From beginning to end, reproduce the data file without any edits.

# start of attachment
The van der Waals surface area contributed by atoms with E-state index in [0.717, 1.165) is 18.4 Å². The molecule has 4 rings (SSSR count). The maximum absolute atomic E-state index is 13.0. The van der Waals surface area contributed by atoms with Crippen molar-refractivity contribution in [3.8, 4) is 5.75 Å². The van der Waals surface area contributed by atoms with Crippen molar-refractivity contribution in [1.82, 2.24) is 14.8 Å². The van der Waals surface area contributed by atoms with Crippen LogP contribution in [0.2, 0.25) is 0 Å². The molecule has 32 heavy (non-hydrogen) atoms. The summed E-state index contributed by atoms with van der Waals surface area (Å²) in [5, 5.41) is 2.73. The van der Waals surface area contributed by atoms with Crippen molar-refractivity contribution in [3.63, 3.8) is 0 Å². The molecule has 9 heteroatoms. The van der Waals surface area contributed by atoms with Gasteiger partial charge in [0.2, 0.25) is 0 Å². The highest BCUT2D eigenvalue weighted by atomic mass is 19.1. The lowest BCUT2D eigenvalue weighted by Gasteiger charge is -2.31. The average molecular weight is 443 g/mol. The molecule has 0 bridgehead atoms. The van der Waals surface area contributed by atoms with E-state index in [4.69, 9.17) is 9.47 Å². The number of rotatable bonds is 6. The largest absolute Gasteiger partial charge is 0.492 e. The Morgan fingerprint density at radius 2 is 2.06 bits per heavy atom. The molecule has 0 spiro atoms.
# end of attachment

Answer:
The van der Waals surface area contributed by atoms with E-state index in [0.717, 1.165) is 18.4 Å². The molecule has 4 rings (SSSR count). The maximum absolute atomic E-state index is 13.0. The van der Waals surface area contributed by atoms with Crippen molar-refractivity contribution in [3.8, 4) is 5.75 Å². The van der Waals surface area contributed by atoms with Crippen molar-refractivity contribution in [1.82, 2.24) is 14.8 Å². The van der Waals surface area contributed by atoms with Crippen LogP contribution in [0.2, 0.25) is 0 Å². The molecule has 32 heavy (non-hydrogen) atoms. The summed E-state index contributed by atoms with van der Waals surface area (Å²) in [5, 5.41) is 2.73. The van der Waals surface area contributed by atoms with Crippen molar-refractivity contribution in [3.63, 3.8) is 0 Å². The molecule has 9 heteroatoms. The van der Waals surface area contributed by atoms with Gasteiger partial charge in [0.2, 0.25) is 0 Å². The highest BCUT2D eigenvalue weighted by atomic mass is 19.1. The lowest BCUT2D eigenvalue weighted by Gasteiger charge is -2.31. The average molecular weight is 443 g/mol. The molecule has 0 bridgehead atoms. The van der Waals surface area contributed by atoms with E-state index in [4.69, 9.17) is 9.47 Å². The number of rotatable bonds is 6. The largest absolute Gasteiger partial charge is 0.492 e. The Morgan fingerprint density at radius 2 is 2.06 bits per heavy atom. The molecule has 0 spiro atoms.